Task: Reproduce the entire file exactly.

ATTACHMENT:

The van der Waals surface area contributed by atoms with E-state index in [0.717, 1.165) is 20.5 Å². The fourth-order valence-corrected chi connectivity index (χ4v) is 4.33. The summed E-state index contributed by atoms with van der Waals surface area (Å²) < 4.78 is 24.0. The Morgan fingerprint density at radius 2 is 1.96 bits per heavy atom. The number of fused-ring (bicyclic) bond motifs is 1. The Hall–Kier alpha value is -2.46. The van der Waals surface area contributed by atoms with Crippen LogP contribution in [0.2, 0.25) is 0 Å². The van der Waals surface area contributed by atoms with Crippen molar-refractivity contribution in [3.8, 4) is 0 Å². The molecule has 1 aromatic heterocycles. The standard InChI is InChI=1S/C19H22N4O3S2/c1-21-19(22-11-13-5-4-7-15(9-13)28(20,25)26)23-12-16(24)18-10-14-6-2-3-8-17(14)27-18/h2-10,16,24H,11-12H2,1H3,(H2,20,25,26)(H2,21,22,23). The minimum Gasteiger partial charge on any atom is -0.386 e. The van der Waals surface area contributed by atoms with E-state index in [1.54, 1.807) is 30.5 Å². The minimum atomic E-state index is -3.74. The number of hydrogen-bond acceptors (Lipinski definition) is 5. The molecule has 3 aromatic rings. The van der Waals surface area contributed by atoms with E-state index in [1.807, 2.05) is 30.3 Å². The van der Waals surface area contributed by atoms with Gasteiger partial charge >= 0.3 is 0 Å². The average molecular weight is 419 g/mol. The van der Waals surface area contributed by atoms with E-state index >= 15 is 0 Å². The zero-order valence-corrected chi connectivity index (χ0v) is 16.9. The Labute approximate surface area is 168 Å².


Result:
The van der Waals surface area contributed by atoms with E-state index in [0.717, 1.165) is 20.5 Å². The fourth-order valence-corrected chi connectivity index (χ4v) is 4.33. The summed E-state index contributed by atoms with van der Waals surface area (Å²) < 4.78 is 24.0. The Morgan fingerprint density at radius 2 is 1.96 bits per heavy atom. The number of fused-ring (bicyclic) bond motifs is 1. The Hall–Kier alpha value is -2.46. The van der Waals surface area contributed by atoms with Crippen LogP contribution in [0.2, 0.25) is 0 Å². The van der Waals surface area contributed by atoms with Crippen molar-refractivity contribution in [3.8, 4) is 0 Å². The molecule has 1 aromatic heterocycles. The standard InChI is InChI=1S/C19H22N4O3S2/c1-21-19(22-11-13-5-4-7-15(9-13)28(20,25)26)23-12-16(24)18-10-14-6-2-3-8-17(14)27-18/h2-10,16,24H,11-12H2,1H3,(H2,20,25,26)(H2,21,22,23). The minimum Gasteiger partial charge on any atom is -0.386 e. The van der Waals surface area contributed by atoms with E-state index in [1.54, 1.807) is 30.5 Å². The minimum atomic E-state index is -3.74. The number of hydrogen-bond acceptors (Lipinski definition) is 5. The molecule has 3 aromatic rings. The van der Waals surface area contributed by atoms with E-state index in [1.807, 2.05) is 30.3 Å². The van der Waals surface area contributed by atoms with Gasteiger partial charge >= 0.3 is 0 Å². The average molecular weight is 419 g/mol. The van der Waals surface area contributed by atoms with E-state index >= 15 is 0 Å². The zero-order valence-corrected chi connectivity index (χ0v) is 16.9. The Labute approximate surface area is 168 Å².